Hillary Clinton says Egypt needs transition towards democracy

Hillary Clinton says Egypt needs transition towards democracy

Clinton said though a move towards a participatory government has to be initiated but cautioned that the Egyptian establishment should make sure there is no political vacuum in the process of transition.

"We want to see an orderly transition so that no one fills a void, that there not be a void, that there be a well thought-out plan that will bring about a democratic, participatory government," she was quoted as saying by Fox News.

She said Washington is sending "a very clear message" that quick movement in the direction of an orderly transition is needed to avoid "some takeover that would lead not to democracy, but to oppression and the end of aspirations of the Egyptian people."
President Barack Obama had yesterday asked America's embattled ally Mubarak to make sure force is not used against peaceful protesters, tens of thousands of whom have been flocking the streets for the past six days to seek the ouster of Mubarak, who has been at the helm in Egypt for 30 years.

The mass protests has so far claimed as many as 150 lives and at many places protesters have clashed with security forces.

Clinton said it would be in the long-term interest of Egypt as well as the US-Egypt partnership that sweeping reforms are undertaken in the political system.While stopping short of clearly asking a defiant Mubarak to step down, Clinton said the response to the street protests has been unsatisfactory.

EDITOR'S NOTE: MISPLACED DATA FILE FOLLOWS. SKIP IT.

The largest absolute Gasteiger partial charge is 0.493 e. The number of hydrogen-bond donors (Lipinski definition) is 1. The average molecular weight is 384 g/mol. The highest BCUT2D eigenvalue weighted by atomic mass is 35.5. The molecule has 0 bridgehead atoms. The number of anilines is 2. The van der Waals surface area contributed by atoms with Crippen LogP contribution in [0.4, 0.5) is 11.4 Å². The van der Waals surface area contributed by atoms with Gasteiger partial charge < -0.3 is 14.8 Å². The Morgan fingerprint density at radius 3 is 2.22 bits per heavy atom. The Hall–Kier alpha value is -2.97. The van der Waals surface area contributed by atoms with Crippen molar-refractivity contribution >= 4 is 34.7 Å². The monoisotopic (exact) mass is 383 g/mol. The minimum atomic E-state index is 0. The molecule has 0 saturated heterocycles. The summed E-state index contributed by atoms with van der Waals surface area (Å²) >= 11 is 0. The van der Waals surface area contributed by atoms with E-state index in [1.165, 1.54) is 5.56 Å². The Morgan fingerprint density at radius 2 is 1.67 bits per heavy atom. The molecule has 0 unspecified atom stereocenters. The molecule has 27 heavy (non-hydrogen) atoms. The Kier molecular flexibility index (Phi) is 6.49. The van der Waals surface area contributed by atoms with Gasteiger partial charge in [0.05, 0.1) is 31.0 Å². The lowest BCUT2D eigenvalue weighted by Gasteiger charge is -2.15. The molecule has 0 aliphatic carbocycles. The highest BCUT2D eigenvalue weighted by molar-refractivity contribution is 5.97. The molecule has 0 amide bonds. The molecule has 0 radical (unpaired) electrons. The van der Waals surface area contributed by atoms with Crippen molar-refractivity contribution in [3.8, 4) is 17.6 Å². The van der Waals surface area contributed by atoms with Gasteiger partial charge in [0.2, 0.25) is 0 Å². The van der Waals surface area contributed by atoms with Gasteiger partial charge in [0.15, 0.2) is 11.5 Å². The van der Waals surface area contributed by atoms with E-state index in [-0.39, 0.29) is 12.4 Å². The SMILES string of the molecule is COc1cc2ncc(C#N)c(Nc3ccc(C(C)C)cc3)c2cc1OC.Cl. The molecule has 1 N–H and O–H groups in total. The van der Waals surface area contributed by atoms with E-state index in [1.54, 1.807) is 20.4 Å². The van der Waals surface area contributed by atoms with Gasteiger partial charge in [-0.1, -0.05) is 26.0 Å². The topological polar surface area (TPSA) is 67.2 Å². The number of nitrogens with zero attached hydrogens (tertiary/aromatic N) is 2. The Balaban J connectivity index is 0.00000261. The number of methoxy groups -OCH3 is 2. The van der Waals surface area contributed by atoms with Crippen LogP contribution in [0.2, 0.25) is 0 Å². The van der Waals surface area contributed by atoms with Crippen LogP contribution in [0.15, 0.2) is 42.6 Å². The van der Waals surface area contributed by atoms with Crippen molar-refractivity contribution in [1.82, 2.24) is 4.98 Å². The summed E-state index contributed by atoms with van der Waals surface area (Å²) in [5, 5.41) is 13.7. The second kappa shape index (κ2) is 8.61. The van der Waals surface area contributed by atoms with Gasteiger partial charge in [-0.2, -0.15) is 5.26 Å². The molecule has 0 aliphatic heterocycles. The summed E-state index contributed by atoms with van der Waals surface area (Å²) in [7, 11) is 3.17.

"... but now is the time to pursue greater political freedom, economic opportunity and a path to democracy," she said.

"For 30 years, the United States, Republican and Democratic administrations, have been urging Mubarak to take certain steps. In fact, we have been urging that a vice president be appointed for decades, and that finally has happened, but there's a long way to go," Clinton said.

Scrambling to find ways out of the crisis, the 82-year-old Mubarak appointed his intelligence chief Omar Suleiman as his first ever vice president after sacking his cabinet.
Today, Mubarak visited the military headquarters and met Suleiman and top commanders after which more troops and armoured vehicles moved on to the streets

Clinton acknowledged Mubarak's role in securing peace regionally over the past 30 years, but said the time has come for him to respond to the Egyptian people's "legitimate grievances."Mubarak has been one of the staunchest allies of the US and Israel in the Middle east for decades.

"We see a dialogue opening that reflects the full diversity of Egyptian civil society that has the concrete steps for democratic and economic reform that Mubarak himself said that he was going to pursue," she said.

The US today asked its citizens to avoid travelling to Egypt and authorised voluntary departure of dependents and non-emergency employees of its mission in the country as anti-government protests entered their sixth day.Clinton said an estimated 50,000 Americans are currently stationed in Egypt and none of them have been harmed.